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and stayed with the herd. Instead of going to Deer Trail, I delivered the herd on the north side of the Arkansas River at Coolidge, Kansas, or rather at Trail City, Colorado, there being only the state line between the two towns. My outfit went to a point about twenty miles north of Trail City, where the firm had 3,400 two-year-old steers which they had sold to a man whose name I have forgotten. We cut them out and took them back to the south side of the Arkansas River and then up that stream for some distance where we delivered them. This man had a certified check to give me in payment for these cattle. He was in a buckboard with a driver, and getting out to ride with us on the herd he told his driver to go on ahead for some distance. The driver pulled out, traveled at a lively gait and got lost from us, being found two weeks later down at Dodge City with the buckboard and everything all right.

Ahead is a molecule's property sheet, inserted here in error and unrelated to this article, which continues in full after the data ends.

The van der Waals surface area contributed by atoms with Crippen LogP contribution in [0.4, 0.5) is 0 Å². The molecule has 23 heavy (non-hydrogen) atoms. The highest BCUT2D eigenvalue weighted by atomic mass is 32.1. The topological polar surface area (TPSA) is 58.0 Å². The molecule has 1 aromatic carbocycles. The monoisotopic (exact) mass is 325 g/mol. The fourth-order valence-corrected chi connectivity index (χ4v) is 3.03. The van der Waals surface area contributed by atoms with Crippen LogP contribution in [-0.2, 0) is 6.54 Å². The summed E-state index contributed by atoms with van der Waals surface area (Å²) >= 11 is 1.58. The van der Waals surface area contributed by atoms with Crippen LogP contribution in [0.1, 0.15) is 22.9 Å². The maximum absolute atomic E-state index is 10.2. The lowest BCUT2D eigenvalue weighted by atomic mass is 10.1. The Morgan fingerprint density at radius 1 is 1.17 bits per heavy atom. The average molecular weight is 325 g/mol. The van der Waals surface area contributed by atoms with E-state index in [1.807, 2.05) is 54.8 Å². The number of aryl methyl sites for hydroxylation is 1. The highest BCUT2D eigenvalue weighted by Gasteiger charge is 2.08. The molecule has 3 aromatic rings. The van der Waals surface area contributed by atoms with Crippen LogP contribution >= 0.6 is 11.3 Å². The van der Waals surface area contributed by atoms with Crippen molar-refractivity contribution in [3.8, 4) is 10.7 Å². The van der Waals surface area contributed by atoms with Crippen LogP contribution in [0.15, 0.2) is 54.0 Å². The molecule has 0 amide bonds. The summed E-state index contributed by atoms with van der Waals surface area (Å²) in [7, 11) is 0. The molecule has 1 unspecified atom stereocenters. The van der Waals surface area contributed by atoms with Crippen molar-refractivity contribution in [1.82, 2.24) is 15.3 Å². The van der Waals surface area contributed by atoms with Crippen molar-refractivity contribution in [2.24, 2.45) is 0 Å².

I left a part of my crew, some went on, while others came back home. George Mudd and Frank Blair had a fist fight on this trip which helped to liven up things in camp.
Colonel Dillard R. Fant, who died in 1918, was born in the Anderson district of South Carolina, July 27, 1841, his parents being W. N. and Mary Fant, who were also natives of that district. They moved to Texas in 1852, locating near Goliad. At the age of fourteen, the boy Dillard. began freighting with ox teams between San Antonio and Goliad, and at the outbreak of the Civil War he joined the Confederate forces, enlisting in Captain Kinney's company of the Twenty-first Texas Cavalry and Carter's Brigade, serving in the Trans-Mississippi department in Texas, Louisiana, and Arkansas.